Moving from SCO to Linux
I've been running SCO as my personal desktop OS for many years now. I started with Xenix on a 286, and ended with 5.0.6 on a Pentium III.
I should say at the outset that I was not at all unhappy with SCO as my personal OS. There were some minor annoyances such as difficulties in compiling open source code, but the platform was stable, reliable and rugged. It served my needs.
However, it was time to change. I've known for sometime that I needed to pay more attention to Linux. I had installed Linux on spare machines, and played with it here and there, but that isn't enough. To become as conversant with Linux as I am with SCO, I needed to use it every day; I needed to experience the problems, to learn the glitches, to discover the ins and outs. The only way to do that was to make it my personal desktop.
The decision to do that was made more than a year ago- I've been putting it off, finding reasons why right now just isn't convenient, half-heartedly trying to convince myself that maybe I really didn't need to do this after all.
I finally reached the point of no more excuses. I had picked up a copy of Red Hat 7.1 a few weeks back but hadn't even looked at it. I could install it on a spare machine again, but I knew that wouldn't really get me into it- I'd just skim the surface- no, it was time to bite the bullet and make the transition. I honestly had dozens of other tasks competing for my attention, but it had just been put off too long. With long inward sighs, I made and verified two full DVD-RAM backups and one tape. I used Microlite BackupEDGE SS for this, and made sure that the DVD media would boot. If anything went wrong, I could easily restore to the exact state.
I then opened the Red Hat CD's and rebooted the machine with CD 1 in the IDE CDROM drive. That bombed almost immediately. Rather than trying to figure out why, I rebooted with the CD in the DVD-RAM drive (DVD-RAM drives read ordinary CD's). This time Red Hat was wiling to install. Goodbye SCO. Goodbye comfortable environment where I always know what to do. Time to learn new things.
The first thing to decide was how to partition my drive. I am of divided mind in this area. Nowadays, when using SCO servers, I only make two file systems, / and /boot. However, SCO's HTFS file system is much more rugged than Linux's ext2fs. While there are journalling file systems for Linux, I'm not sure they are fully mainstream yet, so I didn't want to go that route. There's also the matter of upgrades; although it isn't really difficult to upgrade with one big filesystem, having separate areas can speed things up and is just a little easier. Therefore, I decided to follow the typical advice of separate file systems. But how much space in each?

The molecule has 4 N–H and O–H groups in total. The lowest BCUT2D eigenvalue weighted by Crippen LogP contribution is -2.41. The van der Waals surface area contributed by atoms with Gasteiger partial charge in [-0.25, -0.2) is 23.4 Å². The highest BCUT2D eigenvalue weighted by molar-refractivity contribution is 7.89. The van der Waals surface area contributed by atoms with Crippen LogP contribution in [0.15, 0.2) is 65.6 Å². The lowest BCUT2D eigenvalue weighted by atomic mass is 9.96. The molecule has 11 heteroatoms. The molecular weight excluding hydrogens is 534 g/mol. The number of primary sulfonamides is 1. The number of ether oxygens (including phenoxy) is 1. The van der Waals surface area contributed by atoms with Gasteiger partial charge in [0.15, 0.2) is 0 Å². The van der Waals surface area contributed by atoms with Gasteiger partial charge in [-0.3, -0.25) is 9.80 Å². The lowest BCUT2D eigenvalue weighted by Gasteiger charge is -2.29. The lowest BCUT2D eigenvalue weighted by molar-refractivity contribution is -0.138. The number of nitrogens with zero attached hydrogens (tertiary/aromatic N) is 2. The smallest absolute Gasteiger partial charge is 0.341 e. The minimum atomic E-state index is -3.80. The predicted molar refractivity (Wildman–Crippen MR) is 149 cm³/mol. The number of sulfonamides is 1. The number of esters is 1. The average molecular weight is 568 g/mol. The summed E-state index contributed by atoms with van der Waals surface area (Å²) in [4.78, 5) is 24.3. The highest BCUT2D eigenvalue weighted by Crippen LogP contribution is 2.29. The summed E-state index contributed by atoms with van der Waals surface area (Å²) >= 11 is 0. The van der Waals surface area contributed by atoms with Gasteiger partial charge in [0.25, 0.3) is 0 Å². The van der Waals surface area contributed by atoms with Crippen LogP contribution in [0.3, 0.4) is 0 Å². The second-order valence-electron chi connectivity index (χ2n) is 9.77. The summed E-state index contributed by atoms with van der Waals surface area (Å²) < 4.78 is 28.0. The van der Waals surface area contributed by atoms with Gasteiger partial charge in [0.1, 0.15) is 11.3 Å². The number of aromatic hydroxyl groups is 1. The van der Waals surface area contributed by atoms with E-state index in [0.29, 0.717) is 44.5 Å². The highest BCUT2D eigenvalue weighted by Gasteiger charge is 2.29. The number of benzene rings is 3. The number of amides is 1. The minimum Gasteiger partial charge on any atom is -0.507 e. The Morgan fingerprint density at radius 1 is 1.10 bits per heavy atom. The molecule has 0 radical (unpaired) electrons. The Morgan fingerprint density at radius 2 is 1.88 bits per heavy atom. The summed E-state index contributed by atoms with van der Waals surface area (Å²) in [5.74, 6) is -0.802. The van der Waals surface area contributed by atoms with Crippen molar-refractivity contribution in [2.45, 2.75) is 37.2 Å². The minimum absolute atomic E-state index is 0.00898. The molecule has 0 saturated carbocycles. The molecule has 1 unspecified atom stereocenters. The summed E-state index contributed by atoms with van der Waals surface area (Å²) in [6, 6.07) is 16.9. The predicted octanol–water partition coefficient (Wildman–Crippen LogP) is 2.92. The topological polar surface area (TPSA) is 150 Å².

I knew that I was going to take the lazy way out and tell the installer to just install everything. That puts a lot of unnecessary stuff on the system, but it would also save me time hunting for things I might need. But while I knew how much total space all that would use (around 2 GB ), I didn't know where it would use it. I did some quick web research, but couldn't nail it down quickly enough, so I took a wild guess and set things up like this:
Device Boot Start End Blocks Id System /dev/sda1 * 1 5 40131 83 Linux (for /boot) /dev/sda2 6 1116 8924107+ 5 Extended /dev/sda5 6 267 2104483+ 83 Linux (for /) /dev/sda6 268 722 3654756 83 Linux (for /usr) /dev/sda7 723 984 2104483+ 83 Linux (for /var) /dev/sda8 985 1050 530113+ 83 Linux (for /home) /dev/sda9 1051 1116 530113+ 82 Linux swap
After the install (uneventful, by the way), this gave me:
Filesystem 1k-blocks Used Available Use% Mounted on /dev/sda5 2071384 69208 1896952 4% / /dev/sda1 38859 3853 33000 11% /boot /dev/sda8 521748 1740 493504 1% /home /dev/sda6 3597348 2122644 1291968 63% /usr /dev/sda7 2071384 45644 1920516 3% /var
My next task was to install Microlite Backupedgess and begin to restore what I needed. I first indexed the backup so that I could do quick command line restores of certain things I wanted right away, and then created a full listing that I edited down to just the things I wanted.